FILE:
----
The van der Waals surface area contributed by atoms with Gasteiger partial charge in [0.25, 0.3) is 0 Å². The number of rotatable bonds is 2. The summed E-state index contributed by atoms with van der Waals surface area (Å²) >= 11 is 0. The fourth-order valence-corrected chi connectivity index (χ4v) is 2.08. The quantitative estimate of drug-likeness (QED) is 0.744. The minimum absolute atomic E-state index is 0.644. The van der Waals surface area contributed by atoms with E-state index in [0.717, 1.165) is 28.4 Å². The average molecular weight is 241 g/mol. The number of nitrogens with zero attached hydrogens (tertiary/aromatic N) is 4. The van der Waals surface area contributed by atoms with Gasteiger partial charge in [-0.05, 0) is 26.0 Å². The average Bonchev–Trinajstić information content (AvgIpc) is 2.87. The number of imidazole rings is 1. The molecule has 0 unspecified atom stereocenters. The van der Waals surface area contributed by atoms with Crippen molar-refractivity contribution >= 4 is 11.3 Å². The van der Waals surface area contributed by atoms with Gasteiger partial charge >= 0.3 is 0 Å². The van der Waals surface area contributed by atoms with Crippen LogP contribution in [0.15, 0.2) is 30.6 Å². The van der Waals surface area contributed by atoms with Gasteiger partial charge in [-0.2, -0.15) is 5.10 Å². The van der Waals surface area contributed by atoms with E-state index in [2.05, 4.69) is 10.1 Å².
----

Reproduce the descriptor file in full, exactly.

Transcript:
The van der Waals surface area contributed by atoms with Gasteiger partial charge in [0.25, 0.3) is 0 Å². The number of rotatable bonds is 2. The summed E-state index contributed by atoms with van der Waals surface area (Å²) >= 11 is 0. The fourth-order valence-corrected chi connectivity index (χ4v) is 2.08. The quantitative estimate of drug-likeness (QED) is 0.744. The minimum absolute atomic E-state index is 0.644. The van der Waals surface area contributed by atoms with E-state index in [0.717, 1.165) is 28.4 Å². The average molecular weight is 241 g/mol. The number of nitrogens with zero attached hydrogens (tertiary/aromatic N) is 4. The van der Waals surface area contributed by atoms with Gasteiger partial charge in [-0.05, 0) is 26.0 Å². The average Bonchev–Trinajstić information content (AvgIpc) is 2.87. The number of imidazole rings is 1. The molecule has 0 unspecified atom stereocenters. The van der Waals surface area contributed by atoms with Crippen molar-refractivity contribution >= 4 is 11.3 Å². The van der Waals surface area contributed by atoms with Gasteiger partial charge >= 0.3 is 0 Å². The van der Waals surface area contributed by atoms with Crippen LogP contribution in [0.15, 0.2) is 30.6 Å². The van der Waals surface area contributed by atoms with Gasteiger partial charge in [-0.2, -0.15) is 5.10 Å². The van der Waals surface area contributed by atoms with E-state index in [2.05, 4.69) is 10.1 Å².